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issue for american business is the issue for american business is the issue of reciprocity, access to the markets here, that is what their ongoing big concern is here. with me is the economist and trade expert cornelia meyer who runs the cosultancy mrl corporation. you were listening to rob and there, you were also in davos at the world economic forum where this was explained at length because the official announcement was given about the tariffs. over the weekend things have got even more feisty, haven't they? yes, it is disconcerting because really, if you look at it, on the face of it, the biggest importer of steel and aluminium into the us is canada. the reason the us gets hot under the collar that china is producing more
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than 50% of all steel and aluminium at relatively low cost. but this shouldn't he carried out in an ideal world, ina shouldn't he carried out in an ideal world, in a bilateral thing is that we have a world trade organization which has dispute resolution mechanisms and global trade only work when it is really multilateral when the biggest players are getting out of it into bilateral spat is, thatis out of it into bilateral spat is, that is when you undermine the global system. at the same time this is going on, there is a spat getting more acute, we saw footage of president trump's trip in november where he was, i remember, we will live with his speech, he was gushing in beijing about the special relationship between them. it seems they don't go together. i wanted to ask you about this un meeting in geneva taking place, tell us about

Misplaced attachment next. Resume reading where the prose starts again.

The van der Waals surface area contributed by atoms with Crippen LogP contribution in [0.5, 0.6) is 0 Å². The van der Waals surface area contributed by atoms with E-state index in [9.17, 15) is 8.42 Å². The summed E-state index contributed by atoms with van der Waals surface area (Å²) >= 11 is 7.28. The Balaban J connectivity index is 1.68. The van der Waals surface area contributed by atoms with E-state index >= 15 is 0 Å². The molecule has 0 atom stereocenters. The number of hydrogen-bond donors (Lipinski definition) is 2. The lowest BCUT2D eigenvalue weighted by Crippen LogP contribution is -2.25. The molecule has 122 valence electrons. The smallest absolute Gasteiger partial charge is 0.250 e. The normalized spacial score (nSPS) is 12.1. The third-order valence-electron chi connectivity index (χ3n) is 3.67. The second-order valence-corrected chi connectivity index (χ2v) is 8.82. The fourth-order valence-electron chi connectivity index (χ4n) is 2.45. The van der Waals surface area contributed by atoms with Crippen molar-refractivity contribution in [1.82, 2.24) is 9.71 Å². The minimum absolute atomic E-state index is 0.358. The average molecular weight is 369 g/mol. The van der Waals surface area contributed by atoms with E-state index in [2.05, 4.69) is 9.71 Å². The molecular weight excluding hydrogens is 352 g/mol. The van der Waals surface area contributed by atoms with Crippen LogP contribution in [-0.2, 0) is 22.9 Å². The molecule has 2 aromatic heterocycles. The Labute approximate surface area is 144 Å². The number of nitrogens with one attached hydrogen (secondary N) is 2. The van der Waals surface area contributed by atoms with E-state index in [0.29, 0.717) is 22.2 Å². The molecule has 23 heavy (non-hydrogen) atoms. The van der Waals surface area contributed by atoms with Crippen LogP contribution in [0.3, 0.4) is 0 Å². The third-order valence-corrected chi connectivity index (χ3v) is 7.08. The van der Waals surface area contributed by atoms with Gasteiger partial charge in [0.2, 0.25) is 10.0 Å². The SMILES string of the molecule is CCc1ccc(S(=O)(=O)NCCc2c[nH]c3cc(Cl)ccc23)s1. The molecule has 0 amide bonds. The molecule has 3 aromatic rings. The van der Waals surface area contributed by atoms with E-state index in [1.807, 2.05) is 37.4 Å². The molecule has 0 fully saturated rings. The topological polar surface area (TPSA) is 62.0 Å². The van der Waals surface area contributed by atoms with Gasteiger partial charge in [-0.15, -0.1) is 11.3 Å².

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special group meeting and what difference they can make. it is good to talk. what they are trying to do, it is the un organisation for trade and development, they are trying to ta ke and development, they are trying to take the whole multilateral trade issue in context with the sustainable development goals, which we should achieve i 2030. —— by. this is putting that into context but when it comes to the dispute and dispute resolution, the wto is the first port of call. if the barriers are not going up and there are blockages to trade, quite often the losers can be those in poorer developing nations. absolutely. the losers are, china is a big way, the us isa losers are, china is a big way, the us is a big boy, the losers will be vietnam's and the smaller countries
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who depend on trade to lift their country out of poverty. a multilateral system really only works when you have global rules and people adhere to the global rules, cowboy actions are not helpful. they differ coming in, always good to see you. —— thanked you for coming in. —— thank you for coming in. how should government's pay for the growing healthcare needs of an ageing populations? it's a question that's gripping many countries around the world. they include the wealth city state of singapore. and it's widely expected that when the finance minister will announce tax increases when he gives his budget to parliament in a couple of hours time. rico hizon is in singapore. it is could to see you. tell us what is expected in this budget? who likes taxes? how can you raise the revenue? you have to tax the people. that is the problem. that is why a nalysts a re that is the problem. that is why analysts are expecting this budget